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All Contents © 2019The Kiplinger Washington Editors
By Lisa Springer, Contributing Writer
| February 1, 2019
The Dividend Aristocrats fared better than many other stocks during 2018. This group of dividend royalty delivered a 3.3% decline for the year including income, less than the 4.4% drop for the Standard & Poor’s 500-stock index.
The Dividend Aristocrats, for the uninitiated, are a subset of the S&P 500 that have increased their annual dividends without interruption for at least 25 consecutive years. And these 50-plus superstar dividend stocks are noteworthy for several reasons:
However, sometimes even great stocks get knocked back a little. These 18 Dividend Aristocrats have posted double-digit price declines over the past year, with most of them still recovering from the fourth-quarter broad-market drubbing. The upside for any investors considering putting new money to work in these dividend stocks: Many are close to multiyear lows, and several yield more than 3%.
Data is as of Jan. 30, 2019. Dividend yields are calculated by annualizing the most recent quarterly payout and dividing by the share price. Stocks listed in order of the size of their 52-week decline.
Market value: $40.7 billion
Dividend yield: 3.0%
52-week price decline: 10.0%
Emerson Electric (EMR, $65.33) is a diversified global manufacturer with operations in process management, industrial automation, climate technologies, tools, storage products and appliance solutions. This Fortune 500 company generated sales of $17.4 billion last year.
In fiscal 2018, Emerson Electric exceeded guidance by delivering 14% sales growth and 36% EPS gains while also closing $2.2 billion of acquisitions and returning $2.2 billion to investors through dividends and share repurchases.
Recent acquisitions include Aventics, a leader in smart pneumatics technologies for factory automation, and Advanced Engineering Valves, which manufactures specialized valves for the LNG industry. Emerson also plans to acquire General Electric’s (GE) Intelligent Platforms business, which delivers automation solutions across various end-markets. This transaction expands Emerson’s machine control solutions and footprint in the metals, life sciences, food and beverage and packaging markets.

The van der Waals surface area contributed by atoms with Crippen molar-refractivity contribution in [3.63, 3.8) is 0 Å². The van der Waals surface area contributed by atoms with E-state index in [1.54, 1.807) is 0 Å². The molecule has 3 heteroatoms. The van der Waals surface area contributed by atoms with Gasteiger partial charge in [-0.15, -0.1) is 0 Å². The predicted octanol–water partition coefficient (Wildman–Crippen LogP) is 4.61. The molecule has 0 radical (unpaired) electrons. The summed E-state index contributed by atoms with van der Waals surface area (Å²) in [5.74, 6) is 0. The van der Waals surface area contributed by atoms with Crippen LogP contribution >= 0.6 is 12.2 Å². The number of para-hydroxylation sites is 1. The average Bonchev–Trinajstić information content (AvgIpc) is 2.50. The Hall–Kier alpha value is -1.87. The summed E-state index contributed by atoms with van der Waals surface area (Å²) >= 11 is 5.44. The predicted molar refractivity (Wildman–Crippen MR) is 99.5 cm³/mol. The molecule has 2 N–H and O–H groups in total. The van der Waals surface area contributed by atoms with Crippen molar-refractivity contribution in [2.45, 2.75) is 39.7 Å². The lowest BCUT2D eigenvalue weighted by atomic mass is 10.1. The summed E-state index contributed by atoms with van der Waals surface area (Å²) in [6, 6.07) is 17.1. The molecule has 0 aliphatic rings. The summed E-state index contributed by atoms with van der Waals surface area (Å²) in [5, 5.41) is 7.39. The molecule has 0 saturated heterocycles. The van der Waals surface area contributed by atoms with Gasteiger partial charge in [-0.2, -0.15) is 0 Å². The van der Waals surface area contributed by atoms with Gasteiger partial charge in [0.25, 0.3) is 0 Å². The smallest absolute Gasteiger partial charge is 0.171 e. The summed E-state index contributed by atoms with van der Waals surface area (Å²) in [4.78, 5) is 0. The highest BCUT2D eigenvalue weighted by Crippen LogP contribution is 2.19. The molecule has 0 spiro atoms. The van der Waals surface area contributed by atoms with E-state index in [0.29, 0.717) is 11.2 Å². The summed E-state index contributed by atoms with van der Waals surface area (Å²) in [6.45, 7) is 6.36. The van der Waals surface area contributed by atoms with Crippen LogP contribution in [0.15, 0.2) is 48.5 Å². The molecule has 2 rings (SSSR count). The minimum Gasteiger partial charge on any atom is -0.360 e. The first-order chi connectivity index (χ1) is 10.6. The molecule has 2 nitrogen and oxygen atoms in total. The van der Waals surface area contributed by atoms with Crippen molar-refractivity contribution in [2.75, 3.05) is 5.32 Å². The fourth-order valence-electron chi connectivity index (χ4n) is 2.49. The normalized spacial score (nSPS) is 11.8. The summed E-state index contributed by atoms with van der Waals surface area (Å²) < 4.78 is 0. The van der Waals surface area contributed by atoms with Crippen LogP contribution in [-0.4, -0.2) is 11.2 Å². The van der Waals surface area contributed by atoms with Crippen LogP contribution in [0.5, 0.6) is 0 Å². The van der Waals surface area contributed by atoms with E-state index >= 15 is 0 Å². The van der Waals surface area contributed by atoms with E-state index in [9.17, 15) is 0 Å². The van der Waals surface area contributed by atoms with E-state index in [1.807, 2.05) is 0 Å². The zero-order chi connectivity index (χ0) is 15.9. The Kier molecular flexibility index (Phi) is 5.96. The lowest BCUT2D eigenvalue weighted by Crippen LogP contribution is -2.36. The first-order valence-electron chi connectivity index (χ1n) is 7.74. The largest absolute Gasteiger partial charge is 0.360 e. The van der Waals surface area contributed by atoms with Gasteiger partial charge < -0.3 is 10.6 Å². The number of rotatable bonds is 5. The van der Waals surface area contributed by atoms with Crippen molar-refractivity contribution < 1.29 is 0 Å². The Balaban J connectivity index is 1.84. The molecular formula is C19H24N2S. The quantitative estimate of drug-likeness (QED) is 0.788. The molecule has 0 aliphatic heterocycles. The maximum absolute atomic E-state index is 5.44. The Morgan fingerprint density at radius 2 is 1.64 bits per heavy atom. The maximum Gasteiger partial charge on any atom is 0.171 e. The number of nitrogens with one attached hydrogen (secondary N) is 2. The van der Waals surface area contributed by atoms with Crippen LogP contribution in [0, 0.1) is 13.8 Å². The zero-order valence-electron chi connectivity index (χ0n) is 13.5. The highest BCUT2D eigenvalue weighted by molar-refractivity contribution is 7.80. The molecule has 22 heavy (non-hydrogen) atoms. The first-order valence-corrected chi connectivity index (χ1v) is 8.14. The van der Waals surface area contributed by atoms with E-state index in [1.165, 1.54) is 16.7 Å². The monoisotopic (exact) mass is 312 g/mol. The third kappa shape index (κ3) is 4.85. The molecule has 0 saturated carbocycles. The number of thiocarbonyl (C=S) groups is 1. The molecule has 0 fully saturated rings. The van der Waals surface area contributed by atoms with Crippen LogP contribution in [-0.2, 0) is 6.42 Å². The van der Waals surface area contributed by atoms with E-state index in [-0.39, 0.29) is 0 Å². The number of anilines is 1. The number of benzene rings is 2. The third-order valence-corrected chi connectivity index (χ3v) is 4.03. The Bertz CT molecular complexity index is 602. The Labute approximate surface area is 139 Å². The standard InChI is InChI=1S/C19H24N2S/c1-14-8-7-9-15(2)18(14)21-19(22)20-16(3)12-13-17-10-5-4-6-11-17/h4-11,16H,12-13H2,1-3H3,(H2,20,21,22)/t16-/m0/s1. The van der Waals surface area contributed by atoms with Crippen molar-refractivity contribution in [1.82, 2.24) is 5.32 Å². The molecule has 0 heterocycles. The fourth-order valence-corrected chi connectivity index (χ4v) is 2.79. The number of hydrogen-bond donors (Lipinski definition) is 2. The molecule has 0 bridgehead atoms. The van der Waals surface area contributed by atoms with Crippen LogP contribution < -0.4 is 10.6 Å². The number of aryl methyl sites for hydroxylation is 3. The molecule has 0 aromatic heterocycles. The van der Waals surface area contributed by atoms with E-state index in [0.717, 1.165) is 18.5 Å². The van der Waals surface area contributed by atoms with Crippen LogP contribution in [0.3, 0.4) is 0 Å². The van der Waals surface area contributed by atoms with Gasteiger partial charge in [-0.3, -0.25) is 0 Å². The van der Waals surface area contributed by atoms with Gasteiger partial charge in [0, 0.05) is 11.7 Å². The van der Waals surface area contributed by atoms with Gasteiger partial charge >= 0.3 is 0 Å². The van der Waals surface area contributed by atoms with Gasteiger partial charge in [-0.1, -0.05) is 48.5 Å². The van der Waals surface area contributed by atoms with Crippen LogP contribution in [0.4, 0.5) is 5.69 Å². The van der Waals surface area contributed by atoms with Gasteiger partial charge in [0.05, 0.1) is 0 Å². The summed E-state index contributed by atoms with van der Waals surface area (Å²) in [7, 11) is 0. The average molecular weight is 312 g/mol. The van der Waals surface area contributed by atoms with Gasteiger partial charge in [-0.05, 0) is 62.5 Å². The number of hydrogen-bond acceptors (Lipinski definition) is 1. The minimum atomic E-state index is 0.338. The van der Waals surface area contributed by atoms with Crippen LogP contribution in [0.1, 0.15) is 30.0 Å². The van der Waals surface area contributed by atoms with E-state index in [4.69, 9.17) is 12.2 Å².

Emerson targets 8.5% annual growth and expects sales to eclipse $21 billion by 2021. EPS gains targeted at 11.5% per year will be fueled by acquisitions, margin expansion and share repurchases.
The company has an impressive 62-year track record of dividend growth, though its recent velocity has left much to be desired. Payouts have grown by just 2.6% annually over the past five years.
Market value: $22.1 billion
Dividend yield: 1.4%
52-week price decline: 11.9%
Brown-Forman (BF.B, $46.53) is a leading worldwide manufacturer and distributor of premier whiskies under its Jack Daniel’s, Gentleman Jack, Old Forester and Woodford Reserve brands and premium tequila under its Herradura and El Jimador brands. The company has sales in 170 countries and generated revenues exceeding $3.2 billion last year.
Product extensions to the Jack Daniel’s brand have delivered steady growth and recently acquired premium bourbons and tequilas are generating double-digit sales gains. Sales of Old Forest and Woodford Reserve bourbons rose 24% in the first half of fiscal 2019, and sales of Herradura and El Jimador tequila improved 12%.
Brown-Forman’s principle geographic markets are the U.S., Europe and Latin America. The company’s strongest growth is from emerging markets, which are producing double-digit sales gains. Brown-Forman is guiding for 6% to 7% sales growth in fiscal 2019 and 11% to 18% EPS growth.
Dividends have increased 35 years in a row and at a 9.1% annual rate in the last five years. Brown-Forman hiked the dividend 5.1% and also paid a $1.00 special distribution in fiscal 2018. A low 39% payout provides a thick safety cushion for dividend growth going forward.
Market value: $217.1 billion
Dividend yield: 4.0%
52-week price decline: 12.0%
Integrated energy giant Chevron (CVX, $113.01) ranks 19th on the Fortune 500 list. Chevron produces oil and natural gas, has significant refinery operations and is also the world’s largest producer of geothermal energy.
Chevron has consistently lowered per barrel production costs since 2014 and has plans to grow annual production 4% to 7% per year through 2020. Development spending is budgeted at $18 billion to $20 billion per year over the next two years. Historically, 75% of the company’s investments have produced cash flow within two years.
During the first nine months of 2018, Chevron grew revenues 19% year-over-year and earnings per share improved 80% as a result of higher production and oil prices and share repurchases. Third-quarter production of 2.96 million barrels per day was the highest quarterly total in Chevron’s history and quarterly cash flow ($9.6 billion) also set a five-year record.
Chevron plans to invest $17.3 billion in upstream projects during 2019, which include currently producing Permian Basin and other shale assets. The company is also allocating $4.3 billion for a new project underway in Kazakhstan that may contain 25.5 billion barrels of oil.